Oreos are my family's favorite cookie. My parents used to pull them out after Sunday dinner for us kids to dig into. My Dad's mom used to keep them in a cookie jar for little hands to grab. My mom's mother used to stock them in the cupboard when my parents were dating to encourage the relationship. My aunts, uncles and cousins all rave about this little cookie, sharing Oreo-related recipes on social media. We may not agree on everything, but we all love Oreos.

Here are 5 ways dessert can bring your family together.

1. Start a dessert tradition

Whether it's a favorite cookie or a special recipe for birthday cake, find a dessert your whole family can get behind and make it a tradition. Eating special dishes helps build a family culture. The foods become linked with memories. When I think of family vacations, I think about the licorice my parents always brought to eat in the car. If you save the dessert for special occasions, it can add to the enjoyment. Each year, my kids look forward to Aunt Jenny's special Thanksgiving Jell-O. The anticipation makes it taste all the better.

2. Try new things together

Encourage family members to find new recipes and help prepare them. The time in the kitchen together builds family bonds. You may find a new family favorite, but even the flops create memories. Who can forget the time I accidentally added vinegar to my brownies? No one in my family.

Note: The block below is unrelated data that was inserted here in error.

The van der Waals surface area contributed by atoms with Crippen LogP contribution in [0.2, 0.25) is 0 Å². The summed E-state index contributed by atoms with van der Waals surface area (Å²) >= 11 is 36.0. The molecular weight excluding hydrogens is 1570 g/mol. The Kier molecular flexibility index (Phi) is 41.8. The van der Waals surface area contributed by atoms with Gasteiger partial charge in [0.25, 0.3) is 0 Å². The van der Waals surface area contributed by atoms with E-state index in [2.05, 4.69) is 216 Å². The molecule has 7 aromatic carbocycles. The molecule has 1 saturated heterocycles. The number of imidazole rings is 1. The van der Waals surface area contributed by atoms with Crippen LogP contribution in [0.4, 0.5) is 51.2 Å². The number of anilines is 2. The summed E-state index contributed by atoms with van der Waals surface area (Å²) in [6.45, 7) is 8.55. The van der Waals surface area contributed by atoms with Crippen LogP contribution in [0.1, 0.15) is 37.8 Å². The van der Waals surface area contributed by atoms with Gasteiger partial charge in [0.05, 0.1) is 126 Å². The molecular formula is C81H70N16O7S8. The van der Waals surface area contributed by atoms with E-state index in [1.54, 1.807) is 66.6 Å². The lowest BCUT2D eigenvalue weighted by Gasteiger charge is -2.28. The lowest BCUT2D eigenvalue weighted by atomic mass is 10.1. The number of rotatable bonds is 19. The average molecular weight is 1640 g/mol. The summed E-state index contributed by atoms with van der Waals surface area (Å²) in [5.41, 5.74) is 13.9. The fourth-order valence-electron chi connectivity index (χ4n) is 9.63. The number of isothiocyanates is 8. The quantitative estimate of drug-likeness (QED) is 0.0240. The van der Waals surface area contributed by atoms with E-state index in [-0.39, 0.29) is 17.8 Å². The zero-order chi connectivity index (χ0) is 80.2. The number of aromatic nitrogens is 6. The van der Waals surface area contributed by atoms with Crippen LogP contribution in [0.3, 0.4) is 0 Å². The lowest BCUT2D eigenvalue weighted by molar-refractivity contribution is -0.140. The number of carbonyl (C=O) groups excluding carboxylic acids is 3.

3. Dedicate desserts

For me, carrot cake is inextricably linked to my Grandma. It was her favorite. She always stuck a piece in her purse for later when she took us out for family dinners. Every year around her birthday, I have a piece in honor of Grandma. Sometimes, making a dessert especially for one person can help us recognize the great things that person brings to our family. I have a daughter that loves lime. Once in a while we have lime pie just for her. It's good for kids to have the experience of making something they may not choose because someone else would really love it. It helps them appreciate others and think unselfishly.

4. Bake for others

Who doesn't love to find a plate of cookies on their doorstep? Your family will grow closer working together to give something you love to others. You may also want to invite friends and other families over for dessert potluck. It's a good chance to get to know other people and learn a little about their family culture.

5. Share dessert and stories

While enjoying your dessert together, by all means talk with your mouth full. Share with your kids memories about the first time you had that dessert. Did you and your spouse discover it on your honeymoon? Share stories about the person you got the recipe from. Did your Grandma make it every Christmas? Explain what ingredients make it taste so good. Is coconut a weakness of yours? Share facts about the country it came from. Or, just tell your family how much spending time with them makes every morsel more delectable.

Food goes beyond satisfying our physical needs - especially dessert. Our brains are wired in such a way that taste and smell can bring up powerful memories. Dessert can be one of the most enjoyable ways of strengthening your family bonds.

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